I have often been invited to help companies implement some form of technology to help it achieve its goals. Let me tell you: the challenge is never the technological change. You may hear how hard a change may be from IT. But that is never the obstacle to wringing all the value out of a technology investment.
The cultural and behavioral challenge is greater than the technological challenge.
Some function or department always has a vested interest in keeping the status quo. Whichever area is “driving the bus” will be least interested in championing the change. But you don’t get to be the bus driver without being powerful and wily. Nearly always, the true objections are cloaked in full support behind an alternative approach that will be cheaper, faster or more easily integrated into current processes.
What does that look like? Business leaders who find small examples of quasi-compliance with the new initiative and claim they have already done it or already have a plan to complete it. Business leaders who nod their heads when the topic of change management rises but only cite examples of other departments that must change. These are slippery fish and almost always politically adept people. They are usually the first to question ROI and priorities and the last to acknowledge the changing competitive condition or the benefits case.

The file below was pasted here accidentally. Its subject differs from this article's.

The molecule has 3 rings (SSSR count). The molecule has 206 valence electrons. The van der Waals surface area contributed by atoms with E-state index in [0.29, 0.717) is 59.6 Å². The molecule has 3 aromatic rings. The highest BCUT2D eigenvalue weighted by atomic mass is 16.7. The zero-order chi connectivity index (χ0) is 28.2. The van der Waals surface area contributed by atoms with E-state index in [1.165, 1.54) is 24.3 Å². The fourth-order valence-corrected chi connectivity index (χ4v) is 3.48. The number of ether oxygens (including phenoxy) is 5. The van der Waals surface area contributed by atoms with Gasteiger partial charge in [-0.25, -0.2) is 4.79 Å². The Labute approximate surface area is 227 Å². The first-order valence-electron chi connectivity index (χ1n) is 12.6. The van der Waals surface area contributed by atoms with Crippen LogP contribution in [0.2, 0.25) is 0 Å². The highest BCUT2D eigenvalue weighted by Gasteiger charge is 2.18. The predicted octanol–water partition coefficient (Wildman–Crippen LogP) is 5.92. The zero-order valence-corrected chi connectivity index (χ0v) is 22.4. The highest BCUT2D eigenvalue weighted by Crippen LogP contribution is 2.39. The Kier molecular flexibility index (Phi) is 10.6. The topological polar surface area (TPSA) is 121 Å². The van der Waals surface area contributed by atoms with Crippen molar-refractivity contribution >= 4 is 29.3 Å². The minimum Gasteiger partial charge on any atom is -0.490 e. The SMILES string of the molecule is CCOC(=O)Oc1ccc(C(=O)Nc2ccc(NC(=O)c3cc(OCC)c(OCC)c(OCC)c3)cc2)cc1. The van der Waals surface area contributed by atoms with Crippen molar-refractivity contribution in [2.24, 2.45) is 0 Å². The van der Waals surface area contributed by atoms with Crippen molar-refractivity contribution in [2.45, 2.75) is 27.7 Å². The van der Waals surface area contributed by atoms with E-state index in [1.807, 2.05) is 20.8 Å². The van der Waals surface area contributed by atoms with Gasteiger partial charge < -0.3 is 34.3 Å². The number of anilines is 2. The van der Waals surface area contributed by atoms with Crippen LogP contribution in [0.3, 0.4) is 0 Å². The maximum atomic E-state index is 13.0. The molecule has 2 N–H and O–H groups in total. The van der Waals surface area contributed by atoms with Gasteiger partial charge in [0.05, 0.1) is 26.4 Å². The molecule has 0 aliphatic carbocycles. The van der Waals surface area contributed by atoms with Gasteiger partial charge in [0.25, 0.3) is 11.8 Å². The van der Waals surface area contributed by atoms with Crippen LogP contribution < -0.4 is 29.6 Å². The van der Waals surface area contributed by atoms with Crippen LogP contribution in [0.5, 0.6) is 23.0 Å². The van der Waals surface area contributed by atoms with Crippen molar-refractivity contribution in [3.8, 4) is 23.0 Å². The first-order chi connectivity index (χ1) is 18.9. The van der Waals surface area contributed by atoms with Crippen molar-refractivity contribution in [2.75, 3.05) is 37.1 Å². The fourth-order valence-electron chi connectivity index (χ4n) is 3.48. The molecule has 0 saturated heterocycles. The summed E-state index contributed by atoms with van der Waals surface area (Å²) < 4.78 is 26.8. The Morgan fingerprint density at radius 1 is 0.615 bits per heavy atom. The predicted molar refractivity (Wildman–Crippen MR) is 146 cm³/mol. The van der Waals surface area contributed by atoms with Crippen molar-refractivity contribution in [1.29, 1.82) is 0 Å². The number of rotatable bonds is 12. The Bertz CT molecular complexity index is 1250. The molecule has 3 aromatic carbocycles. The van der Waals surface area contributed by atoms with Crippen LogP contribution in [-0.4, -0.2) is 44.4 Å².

Roadblocks come in the form of complacency and fear by leaders who see the hardships of today as permanent and the possibilities of the future as unobtainable. Unabashedly proud of their growth from some past state they weave entertaining stories and lull their listeners into believing that past triumphs are predictors of future successes. Don’t be fooled.
My experience has been that only those organizations with a hunger for change – a burning dissatisfaction with the current state – succeed in realizing their full business growth potential. Only companies with the organizational courage to make unprecedented changes occur will solve their business problems. Quoting my high school biology teacher, effective executives lead change through both “pleasant and unpleasant stimuli.” Change performance metrics, change incentive metrics, change personnel, take risks. That is organizational courage.